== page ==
We forget, within a modern societal structure, that the propagation of culture is often achieved through re-enactment or retelling. When oral tradition was the dominant social form, prior to the written word, the most famous, most important and the most socially relevant stories or mythologies were the ones being retold at festivals, around campfires and as bedtime stories. These stories, mythologies and parables were created and retold to educate new members of society (often children and new comers). They were shared with allies at feasts to illustrate prowess and strength but they were also told to bring different peoples together, by highlighting similarities rather than differences.
When the printing press was invented, the first mass-printed (as opposed to hand-written) book was the Bible. Less than 400 years later, Mary Shelley’s Frankenstein, or The Modern Prometheus was published, rooted firmly in antiquity. Prometheus’ tale started as a myth, was then transitioned into a play (Aeschylus’ Prometheus Bound and Percy Shelley’s Prometheus Unbound), and finally reimagined into Mary Shelley’s gothic novel The Modern Prometheus, before reaching the silver screen in a multitude of adaptations as Frankenstein. Remaking, rebooting and reimagining is part of our history and our collective culture.
Leaving a mark on History
Much like the ancients added to or embellished on the original renditions of poems, songs and tales, so too do new renditions of film differ from iteration to iteration. Often this is because of a change to a key plot point or an advancement in technology leading to vastly different visual effects. Regardless of these differences, there is always something recognisable, iconic even, something familiar and comforting to the viewer. But new directors and screenwriters have to leave their mark for history to find – no different to the festival bards singing their odes from city to city.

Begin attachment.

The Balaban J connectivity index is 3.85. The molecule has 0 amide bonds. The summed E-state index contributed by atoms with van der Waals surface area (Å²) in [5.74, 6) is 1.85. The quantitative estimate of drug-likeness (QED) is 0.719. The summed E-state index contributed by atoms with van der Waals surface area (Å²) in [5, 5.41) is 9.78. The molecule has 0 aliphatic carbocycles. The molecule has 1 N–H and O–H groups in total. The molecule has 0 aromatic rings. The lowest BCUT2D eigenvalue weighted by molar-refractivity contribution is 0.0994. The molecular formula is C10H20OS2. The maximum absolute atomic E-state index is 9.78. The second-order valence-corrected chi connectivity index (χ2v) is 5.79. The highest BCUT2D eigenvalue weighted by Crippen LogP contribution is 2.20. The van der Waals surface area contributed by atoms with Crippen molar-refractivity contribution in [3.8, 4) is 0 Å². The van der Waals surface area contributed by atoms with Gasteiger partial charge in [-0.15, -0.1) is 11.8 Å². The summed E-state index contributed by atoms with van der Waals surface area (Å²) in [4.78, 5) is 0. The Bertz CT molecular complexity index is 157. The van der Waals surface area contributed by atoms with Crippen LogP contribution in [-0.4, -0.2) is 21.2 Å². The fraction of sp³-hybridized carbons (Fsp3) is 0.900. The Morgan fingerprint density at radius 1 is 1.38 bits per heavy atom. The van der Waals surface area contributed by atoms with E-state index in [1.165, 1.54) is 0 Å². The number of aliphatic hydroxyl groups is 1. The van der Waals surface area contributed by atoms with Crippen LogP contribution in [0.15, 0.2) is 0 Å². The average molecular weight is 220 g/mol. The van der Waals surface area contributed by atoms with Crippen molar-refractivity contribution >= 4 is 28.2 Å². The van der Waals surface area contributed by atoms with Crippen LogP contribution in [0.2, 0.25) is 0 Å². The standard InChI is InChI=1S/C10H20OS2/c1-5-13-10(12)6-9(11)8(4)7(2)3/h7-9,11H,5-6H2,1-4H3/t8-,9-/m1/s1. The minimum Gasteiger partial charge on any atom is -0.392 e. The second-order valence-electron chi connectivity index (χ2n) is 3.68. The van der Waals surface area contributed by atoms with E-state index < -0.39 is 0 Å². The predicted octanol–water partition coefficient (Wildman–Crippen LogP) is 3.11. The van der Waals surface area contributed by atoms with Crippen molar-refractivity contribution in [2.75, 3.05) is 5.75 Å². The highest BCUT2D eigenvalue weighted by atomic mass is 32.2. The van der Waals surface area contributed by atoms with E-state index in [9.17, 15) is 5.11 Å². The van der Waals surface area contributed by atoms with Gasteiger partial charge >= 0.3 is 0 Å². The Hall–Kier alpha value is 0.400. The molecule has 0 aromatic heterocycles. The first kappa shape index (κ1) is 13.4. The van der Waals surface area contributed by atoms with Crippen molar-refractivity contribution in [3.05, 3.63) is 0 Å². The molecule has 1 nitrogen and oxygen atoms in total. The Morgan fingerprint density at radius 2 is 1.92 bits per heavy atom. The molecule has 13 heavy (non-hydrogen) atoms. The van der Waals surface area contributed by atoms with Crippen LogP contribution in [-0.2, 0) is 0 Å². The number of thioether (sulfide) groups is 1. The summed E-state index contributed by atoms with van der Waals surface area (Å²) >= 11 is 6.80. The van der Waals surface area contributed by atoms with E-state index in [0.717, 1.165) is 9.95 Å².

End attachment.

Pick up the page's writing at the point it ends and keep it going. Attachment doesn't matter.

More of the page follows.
It can be argued that nothing is “original” and that most films are, especially unoriginal, frequently having their beginnings in books, plays, poetry, folklore or historical accounts. It is becoming increasingly difficult to make a mark with a rebooted or remade film. In recent years, we have seen a move towards media other than film, in an attempt to remake a story. Television series are currently dominating the entertainment domain. They are easy to acquire and digest, while lengthening the viewer’s enjoyment of the subject matter by stretching the story. Series like: Bates Motel, The Sarah Connor Chronicles, Sleepy Hollow, Hannibal, Sherlock and Scream are a testament to this.
Though remakes and reboots are not genre specific, this trend can be more readily observed in the horror, thriller and sci-fi genres. Films that are now 30 to 50 years old are being dusted off and brought back to life. Evil Dead, Nightmare on Elm Street, Friday the 13th, Ghostbusters, The Craft, Carrie and Poltergeist are but a few in the reimagining machine. There are still others who are going through their second, third or even fourth reboot, such as: the Batman franchise, Fantastic 4, Frankenstein and Psycho. Some of which have been movies, series and cartoons in the past.
Film makers will always run the risk of upsetting the fans. That simply comes with the territory and the decision to remake a beloved film. Some fans may even like some changes that a director or script writer decide to make, viewing these alterations as revolutionary or adding something new to their beloved tale; while yet others will deem these changes a disgrace.
Often, bad casting can result in a rebooted or remade film flopping at the box office. This happens when an actor is chosen, only for the film’s fan base to hate the choice, or worse, when a beloved thespian butchers an iconic role. Most frequently, however, a major alteration or disregard for canon will damage a film’s chance at greatness. Changing fundamental aspects of the character, his/her background or plot will often result in a box office bomb.